I recently had the pleasure of checking out the Siduli Hide with Proffessional Guide Charles Brightman. Situated on the edge of the waterhole at the Victoria Falls Safari Lodge, the Siduli Hide offers guests a chance observe wildlife in a unique, and very close-up way. A  Professional Guide escorts guests into the hide, which is designed to look like a termite mound. This involves a short walk (5 minutes) from the lodge to the hide. Once hidden within, guests wait for a variety of mammal, reptile and bird species to visit the waterhole to quench their thirsts or to sample minerals at the nearby salt-lick. 

It is truly an exhilarating way to see the array of wildlife getting on with their waterside antics – absolutely fascinating to observe! There are around 5 small crocodiles that are currently resident to the waterhole, and it is so interesting watching the water birds such as the Yellow Billed Stalk, and the Great Egret skirting around the waterthole, catching fish, whilst actually working hand in hand with the crocs! We also observed impala, elephant, warthog and baboons. Sitting in the hide truly does provide for excellent photographic opportunities, as the animals come very close up, completely un-aware that there are humans clicking away at their cameras inside the “termite mound”.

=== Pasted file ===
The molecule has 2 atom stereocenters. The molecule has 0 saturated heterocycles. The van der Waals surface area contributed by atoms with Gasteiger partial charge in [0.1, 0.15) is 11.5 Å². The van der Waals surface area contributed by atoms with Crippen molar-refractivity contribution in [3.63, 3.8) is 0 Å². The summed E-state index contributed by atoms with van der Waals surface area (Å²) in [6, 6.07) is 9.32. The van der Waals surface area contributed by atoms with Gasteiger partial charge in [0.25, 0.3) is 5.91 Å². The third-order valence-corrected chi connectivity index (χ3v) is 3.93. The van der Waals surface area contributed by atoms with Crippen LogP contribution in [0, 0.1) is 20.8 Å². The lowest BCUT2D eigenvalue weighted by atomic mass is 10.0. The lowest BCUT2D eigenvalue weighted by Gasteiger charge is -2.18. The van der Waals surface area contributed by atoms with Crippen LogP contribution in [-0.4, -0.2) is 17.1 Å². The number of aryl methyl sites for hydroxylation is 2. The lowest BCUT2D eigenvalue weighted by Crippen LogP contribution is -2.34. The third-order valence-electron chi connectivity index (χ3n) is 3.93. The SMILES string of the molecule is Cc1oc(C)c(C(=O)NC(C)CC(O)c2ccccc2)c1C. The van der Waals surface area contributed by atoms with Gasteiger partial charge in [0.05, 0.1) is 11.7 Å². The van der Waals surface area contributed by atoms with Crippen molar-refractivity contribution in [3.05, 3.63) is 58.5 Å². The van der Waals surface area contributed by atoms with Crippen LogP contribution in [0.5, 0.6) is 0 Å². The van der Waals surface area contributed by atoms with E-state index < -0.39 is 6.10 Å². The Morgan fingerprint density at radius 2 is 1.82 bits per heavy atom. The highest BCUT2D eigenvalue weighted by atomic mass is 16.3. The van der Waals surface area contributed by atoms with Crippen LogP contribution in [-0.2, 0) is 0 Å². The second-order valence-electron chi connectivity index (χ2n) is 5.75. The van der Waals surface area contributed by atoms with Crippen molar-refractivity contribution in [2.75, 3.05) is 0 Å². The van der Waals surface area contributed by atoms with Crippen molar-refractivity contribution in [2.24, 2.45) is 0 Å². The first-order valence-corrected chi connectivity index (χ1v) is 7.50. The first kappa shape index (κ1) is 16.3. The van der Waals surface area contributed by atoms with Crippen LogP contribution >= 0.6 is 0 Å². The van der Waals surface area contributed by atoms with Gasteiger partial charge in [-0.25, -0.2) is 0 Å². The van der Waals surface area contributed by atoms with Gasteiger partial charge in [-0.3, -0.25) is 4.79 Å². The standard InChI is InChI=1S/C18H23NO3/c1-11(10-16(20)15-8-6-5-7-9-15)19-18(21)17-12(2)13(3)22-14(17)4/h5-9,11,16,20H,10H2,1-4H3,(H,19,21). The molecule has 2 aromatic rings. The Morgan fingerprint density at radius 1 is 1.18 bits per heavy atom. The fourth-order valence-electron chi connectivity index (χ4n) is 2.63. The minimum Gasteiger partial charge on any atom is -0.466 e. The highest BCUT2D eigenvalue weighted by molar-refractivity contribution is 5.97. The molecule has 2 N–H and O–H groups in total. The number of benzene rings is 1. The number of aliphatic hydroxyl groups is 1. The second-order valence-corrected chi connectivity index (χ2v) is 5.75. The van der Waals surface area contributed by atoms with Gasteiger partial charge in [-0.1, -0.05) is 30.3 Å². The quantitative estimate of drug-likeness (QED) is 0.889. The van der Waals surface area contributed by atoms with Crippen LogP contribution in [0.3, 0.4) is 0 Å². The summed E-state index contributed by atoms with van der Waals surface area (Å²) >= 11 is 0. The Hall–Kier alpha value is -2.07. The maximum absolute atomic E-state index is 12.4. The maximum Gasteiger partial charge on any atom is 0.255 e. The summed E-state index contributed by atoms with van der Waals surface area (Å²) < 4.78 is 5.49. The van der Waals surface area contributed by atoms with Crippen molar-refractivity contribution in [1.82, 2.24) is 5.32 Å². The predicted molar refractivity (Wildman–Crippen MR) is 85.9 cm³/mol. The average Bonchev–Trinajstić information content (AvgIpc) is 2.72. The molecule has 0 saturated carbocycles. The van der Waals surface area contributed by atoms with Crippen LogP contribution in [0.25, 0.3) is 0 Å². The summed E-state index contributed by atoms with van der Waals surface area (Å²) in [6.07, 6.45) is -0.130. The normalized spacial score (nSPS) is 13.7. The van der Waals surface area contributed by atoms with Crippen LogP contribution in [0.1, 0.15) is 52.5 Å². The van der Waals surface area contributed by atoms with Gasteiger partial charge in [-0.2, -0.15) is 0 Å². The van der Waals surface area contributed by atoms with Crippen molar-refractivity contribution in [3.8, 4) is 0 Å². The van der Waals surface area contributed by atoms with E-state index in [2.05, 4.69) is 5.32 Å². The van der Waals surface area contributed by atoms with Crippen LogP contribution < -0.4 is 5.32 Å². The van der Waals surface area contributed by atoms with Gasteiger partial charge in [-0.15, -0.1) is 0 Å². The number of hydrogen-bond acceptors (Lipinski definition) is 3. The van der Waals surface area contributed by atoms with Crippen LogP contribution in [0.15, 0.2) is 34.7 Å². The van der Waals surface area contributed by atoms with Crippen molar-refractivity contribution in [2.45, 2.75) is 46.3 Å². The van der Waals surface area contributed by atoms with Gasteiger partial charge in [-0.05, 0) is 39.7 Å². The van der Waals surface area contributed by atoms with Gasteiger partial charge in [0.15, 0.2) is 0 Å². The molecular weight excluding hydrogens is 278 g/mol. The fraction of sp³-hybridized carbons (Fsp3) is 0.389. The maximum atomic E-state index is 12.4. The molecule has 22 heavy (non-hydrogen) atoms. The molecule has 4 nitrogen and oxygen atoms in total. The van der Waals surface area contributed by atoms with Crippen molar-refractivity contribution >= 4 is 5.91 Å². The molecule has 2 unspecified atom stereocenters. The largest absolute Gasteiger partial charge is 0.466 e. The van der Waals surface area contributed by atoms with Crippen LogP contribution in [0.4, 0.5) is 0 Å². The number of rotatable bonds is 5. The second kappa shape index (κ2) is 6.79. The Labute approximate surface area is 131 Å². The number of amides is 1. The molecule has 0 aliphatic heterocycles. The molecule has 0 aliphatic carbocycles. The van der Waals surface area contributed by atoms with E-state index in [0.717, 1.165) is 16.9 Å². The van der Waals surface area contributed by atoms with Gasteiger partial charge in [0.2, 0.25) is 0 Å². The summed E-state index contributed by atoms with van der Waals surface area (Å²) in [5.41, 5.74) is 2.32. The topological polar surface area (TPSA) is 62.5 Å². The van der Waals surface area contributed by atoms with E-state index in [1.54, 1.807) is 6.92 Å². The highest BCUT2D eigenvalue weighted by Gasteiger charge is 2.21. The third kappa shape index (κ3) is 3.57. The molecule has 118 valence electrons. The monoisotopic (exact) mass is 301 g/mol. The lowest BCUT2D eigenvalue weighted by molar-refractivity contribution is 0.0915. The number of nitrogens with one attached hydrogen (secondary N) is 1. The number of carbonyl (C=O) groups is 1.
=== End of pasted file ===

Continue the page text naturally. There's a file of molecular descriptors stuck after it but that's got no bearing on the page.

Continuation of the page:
The hide ‘sits’ take place at early morning, and late afternoon. Times will vary slightly with the seasons. Sits are usually around 2 hours, but may vary according the presence of wildlife, as of course you cannot just up and leave after 2 hours whilst surrounded by a herd of buffalo or elephant! The activity requires a minimum of 2 guests, and currently can take a maximum of 4 guests. Siduli Hide will undergo alterations next year to accommodate a max of 6 guests. No children under 16 years are allowed (unless special permission is granted).

In the morning, clients will be offered tea/coffee at Vic Falls Safari Lodge, before going into the hide. The afternoon/evening sits include soft drinks, mineral water and a limited amount of beer (people need to be in a sober state due to close wildlife interactions). 

Guests should know however that this is an authentic wild experience, and so they cannot guarantee wildlife sightings. Saying this, the drier it gets, the more chance there is of having some very good close up encounters!
This is a must-do activity for any brid/wildlife enthusiast and offers something so much more than the traditional game drive experience from the back of a safari vehicle.